LEXINGTON, N.C. (AP) — The former North Carolina sheriff known for painting his jail cells pink and hosting a cable television show before pleading guilty to felony obstruction of justice announced on Wednesday that he wants his old job back.

Local news outlets report former Davidson County Sheriff Gerald Hege used Facebook to announce his plans to run for office. Hege tried to win the seat in 2010, but lost in a GOP primary to current Sheriff David Grice.

Hege told The Dispatch of Lexington that he decided to run after witnessing drug crimes and homicides over the past few years, including a young girl close to where he lives being beaten by drug dealers.

"I decided that I'm retired, and I have plenty of time and I have experience," Hege said. "You can sit back and moan and groan or you can get involved."

Hege was indicted in 2003 and faced 15 charges, including obtaining property by false pretenses and embezzlement. Affidavits collected in the case accused him of racial profiling, taking county money and driving his souped-up car at speeds of 150 mph (241 kph) when there was no apparent emergency.

As a convicted felon, Hege has been ineligible to run for office. He is now eligible, thanks to a new law that went into effect on Dec. 1. The new law reduces from 15 to 10 years the amount of time those convicted of non-violent felonies must wait to request that the crimes be wiped from their records.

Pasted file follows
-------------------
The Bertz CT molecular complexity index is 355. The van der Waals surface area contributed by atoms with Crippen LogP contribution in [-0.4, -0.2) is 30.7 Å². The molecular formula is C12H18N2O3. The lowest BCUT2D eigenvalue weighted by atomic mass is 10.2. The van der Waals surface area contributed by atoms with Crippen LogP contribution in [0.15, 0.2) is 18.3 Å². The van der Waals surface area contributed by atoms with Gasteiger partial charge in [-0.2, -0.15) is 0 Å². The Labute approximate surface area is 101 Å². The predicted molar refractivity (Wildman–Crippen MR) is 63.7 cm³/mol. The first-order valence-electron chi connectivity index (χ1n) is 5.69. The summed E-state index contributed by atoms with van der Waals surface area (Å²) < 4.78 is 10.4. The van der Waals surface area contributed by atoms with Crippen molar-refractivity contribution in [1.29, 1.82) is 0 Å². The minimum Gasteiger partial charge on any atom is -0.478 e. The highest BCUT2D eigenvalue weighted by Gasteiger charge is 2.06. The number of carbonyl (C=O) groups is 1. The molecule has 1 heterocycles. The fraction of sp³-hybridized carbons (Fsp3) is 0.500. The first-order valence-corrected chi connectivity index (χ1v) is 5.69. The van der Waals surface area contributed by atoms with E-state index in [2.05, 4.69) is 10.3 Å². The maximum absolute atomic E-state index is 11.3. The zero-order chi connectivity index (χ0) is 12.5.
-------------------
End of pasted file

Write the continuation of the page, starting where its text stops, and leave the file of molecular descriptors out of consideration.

Hege said he applied to have his record wiped clean about six weeks ago, and that it was accepted Monday. Davidson County Clerk of Court Brian Shipwash confirmed Wednesday that Hege currently has no felony convictions on his record.

Hege's loss in the primary prompted state lawmakers to offer a constitutional amendment banning felons from running for sheriff in North Carolina. It passed with 85 percent of the vote statewide. Stan Bingham, then a state senator from Davidson County who sponsored the bill that created the amendment, said Hege appears to have found a loophole that allowed him to run again.

"I feel like there will be a lot of legislators who will revisit the expungement law," Bingham said. "Anytime you make changes to the law, you end up with unintended consequences, and I think that's what's happened in this case. I'll probably call some of my friends in Raleigh and make them aware of this."